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Garry spoke tonight on ‘The Messiah’s Manifesto’, initially speaking from one of Isaiah’s Servant Songs (Is 42:1-7). Here, we see that the Servant of God would be aided by God, approved by God and anointed by God, a bringer of justice, but not in the retributive way people were expecting. Instead, He would work with tenderness and gentleness, giving light, sight and liberty to all.

Jesus proclaimed and delivered freedom to all. Speaking in the synagogue (Luke 4:18), we see Him quoting from both Is 61:1-2 and Is 58:6, to show us who He was and how He would work. He taught about freedom (see John 8:31-32, 36), showing us that by His death and resurrection, He offered freedom to the prisoners and the oppressed. All of us were prisoners to sin, and His rescue does not involve tunnelling out or fooling the guards, but paying the price in full.

What exactly does Jesus offer to free us from?

1. We are freed from sin and its control

Acts 13:39 says, ‘Through him everyone who believes is set free from every sin, a justification you were not able to obtain under the law of Moses.’ The law showed us how to be perfect and acceptable to God, but unfortunately, we are not perfect and cannot keep the law perfectly. Help is available, though. Rom 6:5-7 reminds us that we have to put to death the old life, which is not easy (firstly because we are so used to the way of sin and secondly because it is often enjoyable.) To play with sin, however, is to play with fire (see Prov 6:27) and we must cooperate with God to enter into the freedom from sin He can give us. (Rom 8:1-2)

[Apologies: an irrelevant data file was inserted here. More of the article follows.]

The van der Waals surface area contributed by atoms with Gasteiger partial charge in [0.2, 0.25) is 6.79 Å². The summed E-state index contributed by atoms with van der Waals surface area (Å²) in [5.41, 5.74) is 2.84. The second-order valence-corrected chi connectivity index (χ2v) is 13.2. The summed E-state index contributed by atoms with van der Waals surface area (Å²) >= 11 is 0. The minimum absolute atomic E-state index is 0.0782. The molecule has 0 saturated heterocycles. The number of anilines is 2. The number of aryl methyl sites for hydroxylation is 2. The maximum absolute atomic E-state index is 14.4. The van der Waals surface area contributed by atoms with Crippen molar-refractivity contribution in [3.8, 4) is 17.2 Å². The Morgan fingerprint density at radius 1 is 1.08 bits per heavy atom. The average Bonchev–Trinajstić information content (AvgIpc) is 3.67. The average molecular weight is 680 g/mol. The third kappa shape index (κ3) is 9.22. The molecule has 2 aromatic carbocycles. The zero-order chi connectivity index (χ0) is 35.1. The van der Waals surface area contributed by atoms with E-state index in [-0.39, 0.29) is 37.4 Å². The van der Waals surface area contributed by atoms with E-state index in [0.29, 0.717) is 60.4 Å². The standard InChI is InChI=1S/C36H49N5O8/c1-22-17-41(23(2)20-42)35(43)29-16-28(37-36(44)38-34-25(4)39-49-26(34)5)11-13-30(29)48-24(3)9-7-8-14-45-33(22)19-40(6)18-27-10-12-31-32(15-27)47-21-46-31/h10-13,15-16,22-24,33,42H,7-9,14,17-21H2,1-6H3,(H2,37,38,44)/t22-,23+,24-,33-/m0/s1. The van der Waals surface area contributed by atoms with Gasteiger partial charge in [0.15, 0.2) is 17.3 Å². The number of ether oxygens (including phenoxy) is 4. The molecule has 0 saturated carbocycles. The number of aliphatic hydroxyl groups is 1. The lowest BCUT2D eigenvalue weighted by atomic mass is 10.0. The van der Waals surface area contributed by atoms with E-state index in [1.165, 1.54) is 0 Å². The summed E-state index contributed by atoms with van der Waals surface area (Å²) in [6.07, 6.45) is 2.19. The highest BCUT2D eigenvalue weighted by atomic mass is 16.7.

2. We are freed from guilt

Our consciences are like the ‘app’ that tells us when we have crossed the line between right and wrong, but we can be either over-sensitive (as Paul realised when discussing meat sacrificed to idols) or desensitised (when our consciences are ‘seared’). We need to have a trained conscience, understanding that Jesus truly has freed us from the debt of sin and therefore we can approach Him with confidence. (Heb 10:22)

3. We are freed from our fear of death

Heb 2:14-15 tells us that Jesus has freed us from our fear of death. Without Him, we are lost, the curse of death is upon us and we have no hope beyond this life. All we could expect is ‘a fearful expectation of judgment’ (Heb 10:27), but Christ has died and risen again, thus breaking the power of death. All around us, we see a fear of death (perhaps exacerbated at the present time because of the pandemic), but the resurrection demonstrates how Jesus can free us. If He can free the disciples who were huddled together in a room even after the resurrection (John 20:19) and transform them into fearless evangelists who faced martyrdom with courage, He can do the same for us!

We’re very aware of manifesto pledges during political elections and how these are (usually) not worth the paper they are written on. Jesus the Messiah not only pledges to bring liberty; He makes good on His promises!